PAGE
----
Teach English To Young Learners in Japan

Date posted:2016-08-25 | Writer: Yokoso Japan Association | Email: [email protected]

Are you a TEFL qualified teacher? Yokoso Japan Association has regular opportunities in Tokyo and surrounding areas for high-energy individuals who love working with children. Applicants must be enthusiastic about teaching English to children and able to create a fun safe learning environment. Applicants must have grown up or spent a significant part of their life in an English speaking country.


- Teaching English to children ages 3-12

- Ready to take on challenges, such as organising and carrying out events

- Able to work as part of a team


- Minimum one year contracts (extendable).

- Hiring mainly in the Kanto area (around Tokyo) but other locations available.

- Approximate departure window: October 2016 - November 2016


Pay: ¥250,000/mo + bonus

Hours: 40 hour work week (5 days)

Shifts: 9:30am and 11:30am start time

Applicants from outside Japan welcome!


- Work visa sponsorship available

- Housing assistance is available

- Contract completion bonus of ¥100,000

- Costs associated with commuting and national health insurance will be reimbursed

- 3 weeks paid training

- Japanese classes provided

- No need to currently reside in Japan


- Native level English speaker

- Bachelor degree or higher (4 years)

- High energy and enjoy working with children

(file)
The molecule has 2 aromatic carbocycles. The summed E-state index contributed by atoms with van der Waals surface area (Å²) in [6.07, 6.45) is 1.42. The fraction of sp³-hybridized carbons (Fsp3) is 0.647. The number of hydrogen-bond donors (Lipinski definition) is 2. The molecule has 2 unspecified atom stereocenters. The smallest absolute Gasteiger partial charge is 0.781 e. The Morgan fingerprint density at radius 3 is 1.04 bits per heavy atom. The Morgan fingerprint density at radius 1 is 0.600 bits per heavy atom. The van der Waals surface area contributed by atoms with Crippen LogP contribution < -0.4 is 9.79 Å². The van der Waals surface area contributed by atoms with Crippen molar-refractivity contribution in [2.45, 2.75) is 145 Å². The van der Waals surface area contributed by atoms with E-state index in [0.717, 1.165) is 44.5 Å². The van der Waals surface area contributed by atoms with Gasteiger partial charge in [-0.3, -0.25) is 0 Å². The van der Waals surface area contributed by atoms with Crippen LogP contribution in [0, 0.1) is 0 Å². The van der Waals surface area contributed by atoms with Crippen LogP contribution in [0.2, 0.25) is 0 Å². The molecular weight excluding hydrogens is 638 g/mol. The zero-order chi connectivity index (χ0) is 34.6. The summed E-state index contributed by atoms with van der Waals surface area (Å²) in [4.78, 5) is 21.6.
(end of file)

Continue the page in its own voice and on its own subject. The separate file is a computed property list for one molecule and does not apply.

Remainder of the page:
- Available to work full time

- Relocate to Japan


- Previous experience with children or as an instructor

- TEFL, TESOL, TESL, CELTA or similar certifications

- Understanding of Japanese culture (especially work culture)


The application process typically takes approximately 1-2 months. Please contact us at the email address given on the job heading for more details.

Below you can read feedback from an ITTT graduate regarding one section of their online TEFL certification course. Each of our online courses is broken down into concise units that focus on specific areas of English language teaching.


Unit 14 looks at important supporting materials for ESL teaching such as course books. The unit looks at the differences between authentic (Materials not specifically created for teaching) and created materials (created specifically to teach) and how each may be of benefit or a disadvantage to the student. The unit also provides several examples of materials that are useful teaching aids.I found this unit fascinating, as it forced me to consider all the uses of technology as how we as a modern society are forced to keep update with the uses of technology in the classrooms too. Such as how the cassette player and video player no longer play much of a part in the school classrooms anymore. Technology is a great way of keeping the class up to date and interested in a lesson.